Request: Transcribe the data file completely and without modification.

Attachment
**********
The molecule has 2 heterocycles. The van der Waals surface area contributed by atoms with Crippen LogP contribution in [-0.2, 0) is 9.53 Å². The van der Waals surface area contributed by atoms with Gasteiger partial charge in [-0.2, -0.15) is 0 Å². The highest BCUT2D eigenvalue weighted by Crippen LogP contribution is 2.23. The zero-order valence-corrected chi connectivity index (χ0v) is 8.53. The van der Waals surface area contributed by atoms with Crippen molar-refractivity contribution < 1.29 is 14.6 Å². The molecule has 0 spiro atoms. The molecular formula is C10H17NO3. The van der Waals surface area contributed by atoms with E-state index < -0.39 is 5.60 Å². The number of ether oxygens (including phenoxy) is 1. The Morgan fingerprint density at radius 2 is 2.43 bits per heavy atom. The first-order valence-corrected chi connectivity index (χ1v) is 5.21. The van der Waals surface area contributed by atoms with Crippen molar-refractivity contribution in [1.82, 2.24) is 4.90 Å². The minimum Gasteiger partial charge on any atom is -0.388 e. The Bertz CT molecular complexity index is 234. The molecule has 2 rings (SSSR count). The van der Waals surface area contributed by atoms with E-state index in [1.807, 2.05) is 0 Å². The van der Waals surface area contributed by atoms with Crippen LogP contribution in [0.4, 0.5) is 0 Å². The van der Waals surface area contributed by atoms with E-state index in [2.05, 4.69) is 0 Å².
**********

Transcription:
The molecule has 2 heterocycles. The van der Waals surface area contributed by atoms with Crippen LogP contribution in [-0.2, 0) is 9.53 Å². The van der Waals surface area contributed by atoms with Gasteiger partial charge in [-0.2, -0.15) is 0 Å². The highest BCUT2D eigenvalue weighted by Crippen LogP contribution is 2.23. The zero-order valence-corrected chi connectivity index (χ0v) is 8.53. The van der Waals surface area contributed by atoms with Crippen molar-refractivity contribution < 1.29 is 14.6 Å². The molecule has 0 spiro atoms. The molecular formula is C10H17NO3. The van der Waals surface area contributed by atoms with E-state index < -0.39 is 5.60 Å². The number of ether oxygens (including phenoxy) is 1. The Morgan fingerprint density at radius 2 is 2.43 bits per heavy atom. The first-order valence-corrected chi connectivity index (χ1v) is 5.21. The van der Waals surface area contributed by atoms with Crippen molar-refractivity contribution in [1.82, 2.24) is 4.90 Å². The minimum Gasteiger partial charge on any atom is -0.388 e. The Bertz CT molecular complexity index is 234. The molecule has 2 rings (SSSR count). The van der Waals surface area contributed by atoms with E-state index in [1.807, 2.05) is 0 Å². The van der Waals surface area contributed by atoms with Crippen LogP contribution in [0.4, 0.5) is 0 Å². The van der Waals surface area contributed by atoms with E-state index in [2.05, 4.69) is 0 Å².